Freelance Blog + Tips & Tricks

5 Ways for Writers to Avoid an Online Scammer

These days, most of us are familiar with scams of the "become a millionaire by working only an hour a day from your couch" or "send your bank account number so the prince of Nigeria can deposit $50,000" variety. Delete! But freelancers are also susceptible to a more insidious kind of scammer: the kind who seem to offer a legit opportunity, then disappear as soon as you submit your invoice or start asking tough questions.

In fact, I once read a forum post from a guy who scammed unsuspecting writers by posting on Craigslist and asking respondents to write custom articles for a supposed writing opportunity. Then he sold those articles to content mills for a profit and never wrote back to those writers. (Scumbag!) Here's how to avoid people like him.

  1. Think twice about spec work. There are a few situations where it makes sense to write on speculation. Like if you're new to the field and don't have any samples. Or if it's a company you're dying to work with and know you could use those samples elsewhere if it doesn't pan out. But if you're a seasoned writer, then your samples and credentials speak for themselves in many cases. Know that if you write or design or code something specifically for a prospect without a signed contract, it's tough to prevent them from using your work and stiffing you. The same goes with consulting time. Sometimes a prospect will keep asking questions and pumping you for free information without any intention of hiring you to do the job. Be wary.
  2. Do some digging. Google the name of the person or company and include words like "bankrupt" or "scam." Not everyone who files for bankruptcy is going to shortchange you, but it's good to enter into a new client relationship with your eyes fully open. There are also sites devoted to educating people on potential scammers. For instance, you might check out Predators & Editors and WritersWeekly's Whispers and Warnings.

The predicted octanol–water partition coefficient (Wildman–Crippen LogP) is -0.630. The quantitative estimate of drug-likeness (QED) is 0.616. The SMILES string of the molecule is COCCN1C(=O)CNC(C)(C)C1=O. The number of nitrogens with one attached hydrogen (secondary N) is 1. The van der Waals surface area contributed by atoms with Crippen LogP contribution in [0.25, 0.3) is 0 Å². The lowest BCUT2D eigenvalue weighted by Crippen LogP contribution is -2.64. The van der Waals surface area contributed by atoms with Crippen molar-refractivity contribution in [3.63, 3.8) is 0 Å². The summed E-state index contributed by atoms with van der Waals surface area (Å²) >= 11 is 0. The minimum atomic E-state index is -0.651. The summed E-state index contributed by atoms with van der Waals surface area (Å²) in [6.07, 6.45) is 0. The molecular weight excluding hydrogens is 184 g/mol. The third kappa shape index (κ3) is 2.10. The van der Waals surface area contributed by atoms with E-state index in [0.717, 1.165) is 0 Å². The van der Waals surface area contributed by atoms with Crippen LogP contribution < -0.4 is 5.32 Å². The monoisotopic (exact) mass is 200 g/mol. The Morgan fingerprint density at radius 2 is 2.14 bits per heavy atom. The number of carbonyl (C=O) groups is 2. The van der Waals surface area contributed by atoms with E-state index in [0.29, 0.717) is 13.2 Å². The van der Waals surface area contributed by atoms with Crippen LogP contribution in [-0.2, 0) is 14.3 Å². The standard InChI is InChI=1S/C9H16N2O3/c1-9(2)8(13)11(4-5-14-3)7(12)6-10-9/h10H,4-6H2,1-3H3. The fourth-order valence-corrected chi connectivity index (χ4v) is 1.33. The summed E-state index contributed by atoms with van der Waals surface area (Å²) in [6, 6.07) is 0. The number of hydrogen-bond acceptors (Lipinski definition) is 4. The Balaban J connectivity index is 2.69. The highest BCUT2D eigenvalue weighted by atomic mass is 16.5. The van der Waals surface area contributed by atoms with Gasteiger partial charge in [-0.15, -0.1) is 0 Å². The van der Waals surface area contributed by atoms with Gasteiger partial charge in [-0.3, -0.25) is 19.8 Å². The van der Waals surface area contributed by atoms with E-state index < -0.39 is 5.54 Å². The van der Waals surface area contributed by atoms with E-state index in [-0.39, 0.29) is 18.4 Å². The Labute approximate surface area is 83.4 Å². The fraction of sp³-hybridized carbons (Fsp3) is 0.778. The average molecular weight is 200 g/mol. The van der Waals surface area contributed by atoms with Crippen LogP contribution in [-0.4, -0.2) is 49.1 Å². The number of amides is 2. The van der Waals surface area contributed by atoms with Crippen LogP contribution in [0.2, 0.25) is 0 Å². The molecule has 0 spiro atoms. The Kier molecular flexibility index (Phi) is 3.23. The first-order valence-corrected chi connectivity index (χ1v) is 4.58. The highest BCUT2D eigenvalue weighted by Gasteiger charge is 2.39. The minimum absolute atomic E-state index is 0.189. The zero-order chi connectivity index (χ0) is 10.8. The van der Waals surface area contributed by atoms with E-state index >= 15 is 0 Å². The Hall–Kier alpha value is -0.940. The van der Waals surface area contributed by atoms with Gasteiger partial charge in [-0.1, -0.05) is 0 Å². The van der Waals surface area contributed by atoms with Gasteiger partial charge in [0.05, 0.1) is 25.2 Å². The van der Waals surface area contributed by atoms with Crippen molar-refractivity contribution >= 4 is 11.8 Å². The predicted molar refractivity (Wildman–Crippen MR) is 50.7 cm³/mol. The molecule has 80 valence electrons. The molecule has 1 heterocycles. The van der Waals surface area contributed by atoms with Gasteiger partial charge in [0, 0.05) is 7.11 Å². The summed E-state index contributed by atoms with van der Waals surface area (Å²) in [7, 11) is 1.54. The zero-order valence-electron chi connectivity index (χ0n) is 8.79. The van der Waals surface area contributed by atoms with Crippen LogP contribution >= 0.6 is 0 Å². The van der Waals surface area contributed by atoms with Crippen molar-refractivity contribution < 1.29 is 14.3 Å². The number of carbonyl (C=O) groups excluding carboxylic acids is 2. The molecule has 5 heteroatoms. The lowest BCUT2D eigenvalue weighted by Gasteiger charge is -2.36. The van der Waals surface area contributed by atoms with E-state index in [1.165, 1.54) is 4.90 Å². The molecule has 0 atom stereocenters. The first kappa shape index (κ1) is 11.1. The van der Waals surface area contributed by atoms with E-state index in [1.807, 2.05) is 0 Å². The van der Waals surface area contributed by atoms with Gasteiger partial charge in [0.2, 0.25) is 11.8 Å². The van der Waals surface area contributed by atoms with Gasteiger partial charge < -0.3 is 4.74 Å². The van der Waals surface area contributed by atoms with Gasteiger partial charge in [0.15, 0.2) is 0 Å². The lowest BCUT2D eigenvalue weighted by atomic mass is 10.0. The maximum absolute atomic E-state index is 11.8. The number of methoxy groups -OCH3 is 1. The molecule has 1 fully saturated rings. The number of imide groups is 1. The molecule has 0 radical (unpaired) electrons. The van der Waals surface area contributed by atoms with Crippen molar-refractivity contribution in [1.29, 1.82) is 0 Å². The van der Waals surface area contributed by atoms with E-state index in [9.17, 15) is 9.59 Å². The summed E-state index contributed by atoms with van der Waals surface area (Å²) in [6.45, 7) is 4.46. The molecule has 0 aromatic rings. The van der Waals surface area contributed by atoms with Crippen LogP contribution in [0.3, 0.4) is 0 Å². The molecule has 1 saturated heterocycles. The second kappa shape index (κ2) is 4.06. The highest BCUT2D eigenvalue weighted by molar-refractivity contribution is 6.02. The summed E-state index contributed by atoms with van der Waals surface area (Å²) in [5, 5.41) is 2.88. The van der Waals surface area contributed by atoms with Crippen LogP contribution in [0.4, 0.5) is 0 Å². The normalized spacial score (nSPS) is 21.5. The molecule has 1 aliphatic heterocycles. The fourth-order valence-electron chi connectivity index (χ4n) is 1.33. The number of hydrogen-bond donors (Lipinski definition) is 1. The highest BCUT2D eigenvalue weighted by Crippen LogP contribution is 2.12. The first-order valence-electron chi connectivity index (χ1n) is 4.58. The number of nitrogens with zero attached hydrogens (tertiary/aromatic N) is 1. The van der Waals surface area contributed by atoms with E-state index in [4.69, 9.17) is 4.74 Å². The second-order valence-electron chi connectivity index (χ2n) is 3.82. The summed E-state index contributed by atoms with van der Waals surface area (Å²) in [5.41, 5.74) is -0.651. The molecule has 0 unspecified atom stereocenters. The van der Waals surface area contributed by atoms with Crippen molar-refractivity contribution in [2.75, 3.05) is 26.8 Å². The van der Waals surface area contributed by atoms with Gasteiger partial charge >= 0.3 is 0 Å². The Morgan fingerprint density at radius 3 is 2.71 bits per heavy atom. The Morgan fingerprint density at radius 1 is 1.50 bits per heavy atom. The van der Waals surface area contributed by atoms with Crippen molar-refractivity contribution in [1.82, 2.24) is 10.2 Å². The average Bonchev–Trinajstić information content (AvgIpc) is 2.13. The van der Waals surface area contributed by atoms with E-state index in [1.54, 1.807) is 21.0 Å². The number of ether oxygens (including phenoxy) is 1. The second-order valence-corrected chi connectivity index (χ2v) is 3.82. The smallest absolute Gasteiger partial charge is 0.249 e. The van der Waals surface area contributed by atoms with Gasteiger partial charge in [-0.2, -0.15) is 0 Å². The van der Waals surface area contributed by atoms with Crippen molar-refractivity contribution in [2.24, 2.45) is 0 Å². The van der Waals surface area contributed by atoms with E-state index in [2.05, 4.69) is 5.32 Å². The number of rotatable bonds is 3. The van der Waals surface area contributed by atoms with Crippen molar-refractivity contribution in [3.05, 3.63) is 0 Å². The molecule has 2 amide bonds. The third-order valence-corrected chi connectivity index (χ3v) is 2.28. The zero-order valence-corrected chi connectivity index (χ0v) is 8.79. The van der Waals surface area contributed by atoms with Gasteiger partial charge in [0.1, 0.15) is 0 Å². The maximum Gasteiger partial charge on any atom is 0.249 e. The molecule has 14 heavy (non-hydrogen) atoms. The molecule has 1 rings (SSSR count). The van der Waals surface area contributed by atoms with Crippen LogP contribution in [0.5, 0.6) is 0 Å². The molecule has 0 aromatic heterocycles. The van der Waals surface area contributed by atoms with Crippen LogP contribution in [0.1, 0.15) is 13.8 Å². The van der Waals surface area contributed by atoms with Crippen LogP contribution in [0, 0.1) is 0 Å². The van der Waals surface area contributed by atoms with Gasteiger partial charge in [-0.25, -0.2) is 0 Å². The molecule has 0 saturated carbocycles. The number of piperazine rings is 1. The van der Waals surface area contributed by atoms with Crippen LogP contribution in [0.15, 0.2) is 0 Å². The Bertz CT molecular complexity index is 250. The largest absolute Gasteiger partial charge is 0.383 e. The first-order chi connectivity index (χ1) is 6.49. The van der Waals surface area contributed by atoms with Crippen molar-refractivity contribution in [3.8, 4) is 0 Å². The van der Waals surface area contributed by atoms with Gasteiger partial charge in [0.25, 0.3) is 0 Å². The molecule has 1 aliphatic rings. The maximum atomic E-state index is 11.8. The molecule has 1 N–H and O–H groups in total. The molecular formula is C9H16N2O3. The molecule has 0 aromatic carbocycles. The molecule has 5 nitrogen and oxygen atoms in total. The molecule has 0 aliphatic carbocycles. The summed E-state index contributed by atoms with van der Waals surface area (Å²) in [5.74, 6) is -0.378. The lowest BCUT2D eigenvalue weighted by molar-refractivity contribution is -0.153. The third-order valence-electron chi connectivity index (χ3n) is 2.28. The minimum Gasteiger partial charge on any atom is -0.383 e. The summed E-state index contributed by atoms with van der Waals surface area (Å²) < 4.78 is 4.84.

3. Ask around. In addition to Googling the client, you can also ask your freelance friends if they've had good or bad experiences with a certain company. Email someone you trust or post your question on a private forum or list serve. Take one or two bad reports with a grain of salt, but if late (or totally nonexistent) paychecks are the trend, take heed. This may not be the project for you.
  4. Get an address and phone number. When I start a new project, I always ask for the phone number and address of the company. Even though most of my communication is via email and some of my clients are halfway around the world, it's helpful to have this information in case my contact goes MIA. I once had a client bounce a check and sending a registered letter to their offices got things straightened out fairly quickly. Had the letter not worked, I could have reported them to the local police, since passing a bad check is illegal. If someone refuses to fork over a physical address and phone number, that could be a red flag because they don't want you to be able to track them down.
  5. Go with your gut. Sometimes, you just know something isn't right. Early in my freelance career, I would get a bad feeling about a certain project or client, but I'd agree to the terms anyway because I couldn't pinpoint a good reason not to and I really wanted the work. Not anymore! I've been burned once or twice so now if my intuition tells me an opportunity is too good to be true, I listen. And promptly run in the opposite direction.
This topic ties in rather nicely with Writer's Worth Day, which was last Friday. All week Lori Widmer posted tips on how writers can protect themselves, so be sure to check that out, too.

Have you been scammed? How do you avoid these ugly characters?

Flickr photo courtesy of B Rosen

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5 Ways for Writers to Avoid an Online Scammer {Tips & Tricks}